7 Tips for Filing Your Self-Employed Tax

Almost 11% of American workers are self-employed. Many are turning to self-employment because they want more freedom, flexibility, and money.

There are a few things that you should know about before you make the leap to join the millions of self-employed workers.

Do you know about the self-employed tax? Do you know how to file self-employment taxes?

Don’t get stressed because this is part of the learning process. Start by reading this article to learn about the self-employment tax and other tax tips to help you be prepared for tax season.

1. Know What Documents You Need to File Taxes

There are a lot of documents that you need to get together before you file taxes. Figure out which filing forms you need.

In the vast majority of cases, you’ll file taxes using Form 1040 and Schedule C. There may be additional forms if you claim tax credits.

If you are a self-employed contract worker, you should get a 1099 form from the place where you do business. Get together any documents to add up your business income.

Make sure you have other documentation for your business expenses, such as receipts and invoices. Since you file your personal and business taxes together, get your personal deduction forms together.

For instance, if you paid mortgage interest, you’ll have Form 1098 from your lender.

Be sure not to throw these things away after tax season. The IRS recommends that taxpayers maintain records for about six years.

It’s possible that you face an audit or have to amend your taxes. Maintaining these records will help you down the road.

2. Keep Track of Taxes All Year Long

Do you spend hours getting your stuff together to file taxes? The best thing to do is to have a system in place so you track your income and expenses all year long.

Software suites for self-employed people help you track your income and expenses. You can just bring up a report that tells you what you spent in a certain expense category.

The key to make this system work is how you set up your chart of accounts. This is the system that categorizes income and expenses. Make sure that you set yours up to reflect the income sources and expenses of your business.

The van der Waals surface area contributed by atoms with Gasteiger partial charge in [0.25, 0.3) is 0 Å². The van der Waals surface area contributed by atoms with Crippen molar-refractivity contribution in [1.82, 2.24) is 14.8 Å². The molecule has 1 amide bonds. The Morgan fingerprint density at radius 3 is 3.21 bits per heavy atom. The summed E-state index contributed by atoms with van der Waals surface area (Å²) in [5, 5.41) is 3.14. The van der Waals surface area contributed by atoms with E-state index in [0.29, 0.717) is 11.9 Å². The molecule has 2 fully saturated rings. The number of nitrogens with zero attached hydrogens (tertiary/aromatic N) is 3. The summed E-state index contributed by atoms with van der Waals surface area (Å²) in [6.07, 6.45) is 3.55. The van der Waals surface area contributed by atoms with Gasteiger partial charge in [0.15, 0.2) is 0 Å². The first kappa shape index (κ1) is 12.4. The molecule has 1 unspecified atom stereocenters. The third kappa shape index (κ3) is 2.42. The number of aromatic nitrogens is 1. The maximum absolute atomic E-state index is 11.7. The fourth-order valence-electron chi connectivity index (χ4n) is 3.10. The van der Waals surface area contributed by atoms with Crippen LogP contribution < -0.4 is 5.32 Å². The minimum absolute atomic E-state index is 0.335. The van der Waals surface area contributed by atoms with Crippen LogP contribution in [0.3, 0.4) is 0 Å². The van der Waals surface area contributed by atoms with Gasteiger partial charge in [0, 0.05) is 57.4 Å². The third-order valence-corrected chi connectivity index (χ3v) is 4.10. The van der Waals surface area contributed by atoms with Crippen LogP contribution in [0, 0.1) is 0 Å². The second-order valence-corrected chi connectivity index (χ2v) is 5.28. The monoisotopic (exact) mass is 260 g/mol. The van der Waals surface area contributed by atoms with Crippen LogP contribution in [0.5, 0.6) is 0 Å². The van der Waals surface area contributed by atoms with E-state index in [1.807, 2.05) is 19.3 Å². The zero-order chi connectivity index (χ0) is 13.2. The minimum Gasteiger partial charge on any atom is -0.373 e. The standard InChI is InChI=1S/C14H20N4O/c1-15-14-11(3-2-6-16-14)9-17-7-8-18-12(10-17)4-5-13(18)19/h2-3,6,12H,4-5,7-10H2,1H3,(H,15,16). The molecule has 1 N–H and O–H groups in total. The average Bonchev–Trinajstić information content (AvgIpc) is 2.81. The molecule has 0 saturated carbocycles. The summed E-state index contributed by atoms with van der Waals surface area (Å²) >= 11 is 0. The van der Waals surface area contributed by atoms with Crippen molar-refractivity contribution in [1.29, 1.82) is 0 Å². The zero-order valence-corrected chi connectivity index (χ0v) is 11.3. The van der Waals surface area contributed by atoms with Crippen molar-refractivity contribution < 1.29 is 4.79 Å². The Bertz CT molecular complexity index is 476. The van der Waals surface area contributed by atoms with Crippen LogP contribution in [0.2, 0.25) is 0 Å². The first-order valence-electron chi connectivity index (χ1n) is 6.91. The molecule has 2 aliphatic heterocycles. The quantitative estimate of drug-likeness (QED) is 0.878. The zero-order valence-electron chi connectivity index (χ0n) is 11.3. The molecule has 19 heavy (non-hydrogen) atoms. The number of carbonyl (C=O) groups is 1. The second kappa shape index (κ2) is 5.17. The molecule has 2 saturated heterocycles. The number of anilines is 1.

Reconcile these accounts every month to ensure accuracy.

3. Get Tax Help

There is a lot that you don’t know about taxes. Doing self-employed taxes on your own isn’t recommended. You could end up in a situation where you get behind on your taxes or make an expensive error.

The reason why most self-employed people avoid working with a CPA is the expense. Some charge close to $400 to file taxes.

They also charge according to the type of forms filed. You might need additional forms to file your taxes, costing you more money.

Fortunately, there are services like www.taxfyle.com/small-business-tax-filing, QuickBooks, and Paro. These are services that give you access to a CPA without the cost.

4. Take Self-Employment Tax Deductions

The great thing about being self-employed is that you get to take business deductions to lower the amount of taxes you owe.

You pay taxes on the net profit of your business, not the gross revenue. The more expenses you can claim, the better. Of course, these have to be business-related.

You need to have receipts for the expenses. Your bank statements aren’t considered documentation of the expense.

If you work from home, you may be eligible for the home business deduction. This lets you deduct a percentage of your mortgage or rent payment and utility expenses.

The space where you work has to be used exclusively for business. It can’t be a room that you use as a playroom or living area.

5. Pay Estimated Taxes

Estimated taxes are required if you expect to pay more than $1,000 in taxes for the year. You might be able to get away with this during your first year, but expect a huge tax bill in return.

You may get hit with penalties and interest because you didn’t pay estimated taxes.

Your first tax bill is a little scary because you don’t fully understand your tax obligations as a self-employed person. It’s hard to figure out finances, and they don’t think about taxes until the bill is due.

Then you stress out about paying a huge bill all at once.

Put a system in place where you set aside a percentage of your income and place it in a separate account. Do this every time you get paid.

This ensures you’re prepared to pay your tax bill without stress.

6. Don’t Forget About State and Local Taxes

You’re prepared to pay for federal taxes, but you’re not quite done. You may have to pay state and local taxes, depending on where you live.

States like Oregon, Texas, and Florida don’t have income taxes. Pennsylvania has a 3.07% flat tax rate and you need to pay an additional 1% earned income tax.

Check with your tax expert to find out what your state tax obligations are. These may vary by industry as well. For instance, if you have an ecommerce business, you’ll need to pay sales tax.

7. Tax Planning for Next Year

After your taxes get filed, you should start thinking about next year’s tax return. Review your tax return with your tax professional and find creative ways to reduce your tax liability.

For instance, you can open an IRA or other retirement account to lower your liability. You can get more strategic about purchasing equipment and courses to help you grow your business.

Filing Self-Employed Tax

Taxes are complicated for everyone. They’re even more complex for self-employed people because you have income from different sources and self-employed tax deductions.

Hopefully, this article gave you insights and tax help so you can handle taxes with ease. For more lifestyle tips, check out the other articles on this site.

7 Tips for Filing Your Self-Employed Tax
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